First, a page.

A year or two ago, the phrase “share buybacks” was a phrase only known to those in and around the world of corporate finance. It refers to a company’s use of available cash to purchase its own shares in the open market. The effect of this is to reduce the total number of shares outstanding, which makes the remaining shares more valuable. Recently, however, share buybacks have become enmeshed in political debates as shorthand for actions taken by corporate America and encouraged by Wall Street that are not in the best interest of workers and society generally. For example, The New York Times recently reported on how cash freed up by the recent tax cuts are being spent on share buybacks, as opposed to more worthy uses such as hiring new employees.
In the past few years, my private company clients have been flocking to online, cloud-based cap table services, such as Capshare and Carta (formerly eShares), as a platform to manage the company’s back-office functions for their capital structure. Aside from presenting an online cap table for reference by potential new investors and others, these sites provide a number of other services, such as being an online repository for documentation like stock option agreements and facilitating company valuations under Section 409A of the Internal Revenue Code.
President Trump’s inimitable personal attorney, Michael Cohen, was reported by the Wall Street Journal to have used a Delaware LLC as a vehicle for payment to a porn actress of $130,000 for her silence about an alleged consensual affair with Trump. The purpose of this arrangement, apparently, was to keep Trump’s involvement quiet by using an LLC with a generic name, Essential Consultants LLC, though this goal was undermined by the fact that the publicly-filed Certificate of Formation of that entity was signed by “Michael Cohen, authorized person.” This sort of filing does not need to list any owners, and in practice is usually signed by the person with the law or accounting firm, often a paralegal, that actually prepares the filing at the client’s direction. (It’s amusing that the operation that has the financial wherewithal to pay six figures in hush money is too cheap to pay a law firm three figures to maintain the confidentiality of the principal’s involvement.)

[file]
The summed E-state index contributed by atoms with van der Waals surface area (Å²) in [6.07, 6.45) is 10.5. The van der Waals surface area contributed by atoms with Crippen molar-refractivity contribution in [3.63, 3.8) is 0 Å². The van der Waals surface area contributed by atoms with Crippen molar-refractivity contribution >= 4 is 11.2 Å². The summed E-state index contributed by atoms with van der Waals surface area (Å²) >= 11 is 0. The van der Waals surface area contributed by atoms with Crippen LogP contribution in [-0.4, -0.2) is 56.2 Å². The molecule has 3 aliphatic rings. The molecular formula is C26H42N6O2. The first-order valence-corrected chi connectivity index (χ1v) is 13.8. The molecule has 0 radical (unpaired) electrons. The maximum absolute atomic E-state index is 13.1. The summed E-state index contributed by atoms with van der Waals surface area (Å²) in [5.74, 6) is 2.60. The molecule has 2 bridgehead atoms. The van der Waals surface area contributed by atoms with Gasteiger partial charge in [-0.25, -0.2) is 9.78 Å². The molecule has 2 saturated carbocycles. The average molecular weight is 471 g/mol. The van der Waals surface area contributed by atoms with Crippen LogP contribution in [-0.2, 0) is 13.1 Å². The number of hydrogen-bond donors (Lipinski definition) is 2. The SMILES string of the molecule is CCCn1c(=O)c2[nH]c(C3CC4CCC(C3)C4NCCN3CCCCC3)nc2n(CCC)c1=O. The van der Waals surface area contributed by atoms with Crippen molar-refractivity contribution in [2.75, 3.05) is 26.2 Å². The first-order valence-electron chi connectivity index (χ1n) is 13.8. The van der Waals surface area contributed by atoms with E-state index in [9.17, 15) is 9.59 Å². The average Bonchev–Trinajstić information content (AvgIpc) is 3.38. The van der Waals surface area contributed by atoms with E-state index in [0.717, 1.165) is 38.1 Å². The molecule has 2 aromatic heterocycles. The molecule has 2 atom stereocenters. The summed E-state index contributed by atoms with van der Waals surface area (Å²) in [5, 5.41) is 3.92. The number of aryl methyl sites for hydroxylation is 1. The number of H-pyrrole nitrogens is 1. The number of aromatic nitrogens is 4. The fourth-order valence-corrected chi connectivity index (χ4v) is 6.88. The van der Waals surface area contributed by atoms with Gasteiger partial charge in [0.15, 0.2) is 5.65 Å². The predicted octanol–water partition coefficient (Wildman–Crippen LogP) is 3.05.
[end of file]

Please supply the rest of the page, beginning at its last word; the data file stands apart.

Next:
I read with interest an essay in the Wall Street Journal by a management professor, Morten T. Hansen, arguing that the key to success in business is selectivity, i.e., figuring out which tasks were the most important to complete, doing them well, and focusing less on the rest. Workers who take this approach are not the “hardest” workers as commonly understood, usually measured by hours spent, but they are the most effective and ultimately successful. This is an application of Occam’s Razor, which generally states that when assessing two competing theories attempting to explain a problem, the simpler one is usually the right one. Applied in this context, the correct approach to completing business tasks is to simplify the steps.
I graduated from law school over 20 years ago and accordingly don’t spend as much time thinking about law school admissions as I did in the past. However, as the parent of a high school senior currently in the throes of the college application process, I’ve recently again been considering the right approach for a student to take while applying to undergraduate and graduate programs. In either case, there are myriad good options to select from, and the thought process used to narrow them down can be scattershot.